Why didn't that song end up on the album?
It wasn't up to snuff. We recorded so many songs for this album and only 10 of them ended up on the record. A lot of them could have but we chose not to put them on because I was pretty adamant about wanting [Atlas] to be a 10-song record. I like when an album is over and you're wanting to put it back on because it wasn't quite enough. I'm not sure if that song will ever see the light of day. We played that live a couple of times. We played it as far back as summer of 2012. You can find it online because we did it at Webster Hall for 12 minutes and someone posted it on YouTube and then Pitchfork posted it like, "Hear Real Estate debut a 12-minute new song." We were like, "Why did they post that?" It's just an audience member shooting a video and it's not a 12-minute song. It's a five-minute song that we jammed on for an extra seven minutes.

You guys have received a lot of positive attention at a time when guitar rock bands aren't exactly dominating the indie discussion. How do you feel about your place in the genre?
It's kind of weird honestly because it's the most obvious form of music. 10 years ago we would be one of a million indie rock bands and for some reasons, these days, tastes are shifting away from that. So it's great for us to come back and for people to think that we're special in some way. It's not like there aren't other bands doing the same thing. We're touring with the Shilohs, that are amazing. They're a great guitar pop band. I don't know why they aren't getting more press. They really should be. So guitar bands are still around. I don't know why we're being pinpointed for some reason.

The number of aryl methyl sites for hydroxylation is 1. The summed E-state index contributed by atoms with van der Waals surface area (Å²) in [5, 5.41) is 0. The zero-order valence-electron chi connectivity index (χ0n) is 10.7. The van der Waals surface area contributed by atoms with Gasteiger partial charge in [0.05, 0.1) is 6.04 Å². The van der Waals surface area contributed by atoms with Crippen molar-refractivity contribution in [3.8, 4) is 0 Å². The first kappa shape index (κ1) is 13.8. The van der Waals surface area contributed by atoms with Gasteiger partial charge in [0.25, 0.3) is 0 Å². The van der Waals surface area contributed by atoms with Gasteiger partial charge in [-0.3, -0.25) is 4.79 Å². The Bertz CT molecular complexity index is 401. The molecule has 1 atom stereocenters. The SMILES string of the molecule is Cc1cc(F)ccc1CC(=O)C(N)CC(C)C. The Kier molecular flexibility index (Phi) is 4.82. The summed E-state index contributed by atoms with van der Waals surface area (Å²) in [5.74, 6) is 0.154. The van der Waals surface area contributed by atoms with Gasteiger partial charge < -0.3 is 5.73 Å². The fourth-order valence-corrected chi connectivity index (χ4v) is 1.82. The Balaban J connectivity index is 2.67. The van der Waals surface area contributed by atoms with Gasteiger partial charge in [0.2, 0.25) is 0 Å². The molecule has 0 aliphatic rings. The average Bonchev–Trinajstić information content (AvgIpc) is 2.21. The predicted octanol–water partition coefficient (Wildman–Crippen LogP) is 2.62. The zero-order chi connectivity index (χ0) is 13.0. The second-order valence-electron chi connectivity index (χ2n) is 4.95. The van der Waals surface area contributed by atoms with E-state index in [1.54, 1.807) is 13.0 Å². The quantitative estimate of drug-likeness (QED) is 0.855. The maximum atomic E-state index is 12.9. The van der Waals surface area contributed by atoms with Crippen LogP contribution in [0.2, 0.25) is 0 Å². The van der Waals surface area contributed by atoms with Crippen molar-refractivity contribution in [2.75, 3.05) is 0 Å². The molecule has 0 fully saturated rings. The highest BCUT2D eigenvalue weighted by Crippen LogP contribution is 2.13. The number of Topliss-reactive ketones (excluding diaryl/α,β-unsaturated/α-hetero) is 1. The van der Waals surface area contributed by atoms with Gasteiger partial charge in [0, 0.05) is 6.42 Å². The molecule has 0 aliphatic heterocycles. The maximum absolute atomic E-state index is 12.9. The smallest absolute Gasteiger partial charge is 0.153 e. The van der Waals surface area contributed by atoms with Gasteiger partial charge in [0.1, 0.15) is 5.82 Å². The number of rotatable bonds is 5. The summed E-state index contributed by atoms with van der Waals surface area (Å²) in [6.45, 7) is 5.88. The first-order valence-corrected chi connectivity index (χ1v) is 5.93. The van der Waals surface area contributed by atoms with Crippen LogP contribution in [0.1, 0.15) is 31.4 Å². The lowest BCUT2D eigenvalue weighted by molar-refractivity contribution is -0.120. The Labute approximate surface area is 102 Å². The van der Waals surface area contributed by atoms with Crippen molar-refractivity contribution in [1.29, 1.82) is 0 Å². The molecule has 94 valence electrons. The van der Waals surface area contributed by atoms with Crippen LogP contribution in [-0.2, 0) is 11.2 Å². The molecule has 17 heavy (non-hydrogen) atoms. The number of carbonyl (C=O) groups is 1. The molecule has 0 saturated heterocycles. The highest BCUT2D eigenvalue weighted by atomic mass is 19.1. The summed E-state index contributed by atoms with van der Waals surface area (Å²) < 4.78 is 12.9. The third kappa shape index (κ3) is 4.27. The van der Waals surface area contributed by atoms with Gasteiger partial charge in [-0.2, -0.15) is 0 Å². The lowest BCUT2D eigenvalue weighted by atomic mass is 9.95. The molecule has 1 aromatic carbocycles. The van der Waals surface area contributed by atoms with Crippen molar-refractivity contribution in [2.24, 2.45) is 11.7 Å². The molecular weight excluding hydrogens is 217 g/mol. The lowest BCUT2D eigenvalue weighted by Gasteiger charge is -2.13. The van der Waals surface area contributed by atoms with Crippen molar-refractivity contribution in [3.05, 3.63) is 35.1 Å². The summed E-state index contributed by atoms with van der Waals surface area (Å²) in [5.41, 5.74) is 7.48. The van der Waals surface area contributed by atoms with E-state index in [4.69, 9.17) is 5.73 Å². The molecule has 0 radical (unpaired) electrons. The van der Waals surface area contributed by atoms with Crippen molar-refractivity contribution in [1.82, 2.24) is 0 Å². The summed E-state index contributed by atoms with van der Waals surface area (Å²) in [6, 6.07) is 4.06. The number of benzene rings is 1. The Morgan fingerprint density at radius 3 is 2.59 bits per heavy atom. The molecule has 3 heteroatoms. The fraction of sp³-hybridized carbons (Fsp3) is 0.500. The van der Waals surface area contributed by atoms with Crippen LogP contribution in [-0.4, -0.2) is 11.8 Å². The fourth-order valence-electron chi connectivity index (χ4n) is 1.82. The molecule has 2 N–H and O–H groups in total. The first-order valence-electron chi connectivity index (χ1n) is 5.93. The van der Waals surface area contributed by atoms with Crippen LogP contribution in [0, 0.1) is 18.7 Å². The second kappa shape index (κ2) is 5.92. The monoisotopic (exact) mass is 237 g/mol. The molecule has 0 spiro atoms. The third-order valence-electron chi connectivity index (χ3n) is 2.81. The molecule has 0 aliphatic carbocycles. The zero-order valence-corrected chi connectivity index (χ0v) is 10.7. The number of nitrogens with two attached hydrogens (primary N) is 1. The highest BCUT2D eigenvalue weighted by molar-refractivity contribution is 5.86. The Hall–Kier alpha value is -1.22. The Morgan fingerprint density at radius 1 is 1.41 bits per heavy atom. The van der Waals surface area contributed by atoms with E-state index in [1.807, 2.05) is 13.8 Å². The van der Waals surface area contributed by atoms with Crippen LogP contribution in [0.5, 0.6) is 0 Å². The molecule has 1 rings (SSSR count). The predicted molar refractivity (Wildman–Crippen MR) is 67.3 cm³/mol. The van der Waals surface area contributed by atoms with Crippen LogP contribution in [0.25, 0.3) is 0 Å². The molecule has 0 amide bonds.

Do you think there's any reason in particular that certain people have moved away from guitar music?
It's not just like one style of music that has come and taken over. I feel like that band the xx that were really popular in 2009 — one or two bands come along and there's a shift and then people try to emulate that. There's a lot of Eighties bands going on, like chillwave. People called us chillwave for some reason. People go down different paths and we're playing a style of music that's been around for a long time so I guess people find comfort in that.

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Song Stories

“Try a Little Tenderness”

Otis Redding | 1966

This pop standard had been previously recorded by dozens of artists, including by Bing Crosby 33 years before Otis Redding, who usually wrote his own songs, cut it. It was actually Sam Cooke’s 1964 take, which Redding’s manager played for Otis, that inspired the initially reluctant singer to take on the song. Isaac Hayes, then working as Stax Records’ in-house producer, handled the arrangement, and Booker T. and the MG’s were the backing band. Redding’s soulful version begins quite slowly and tenderly itself before mounting into a rousing, almost religious “You’ve gotta hold her, squeeze her …” climax. “I did that damn song you told me to do,” Redding told his manager. “It’s a brand new song now.”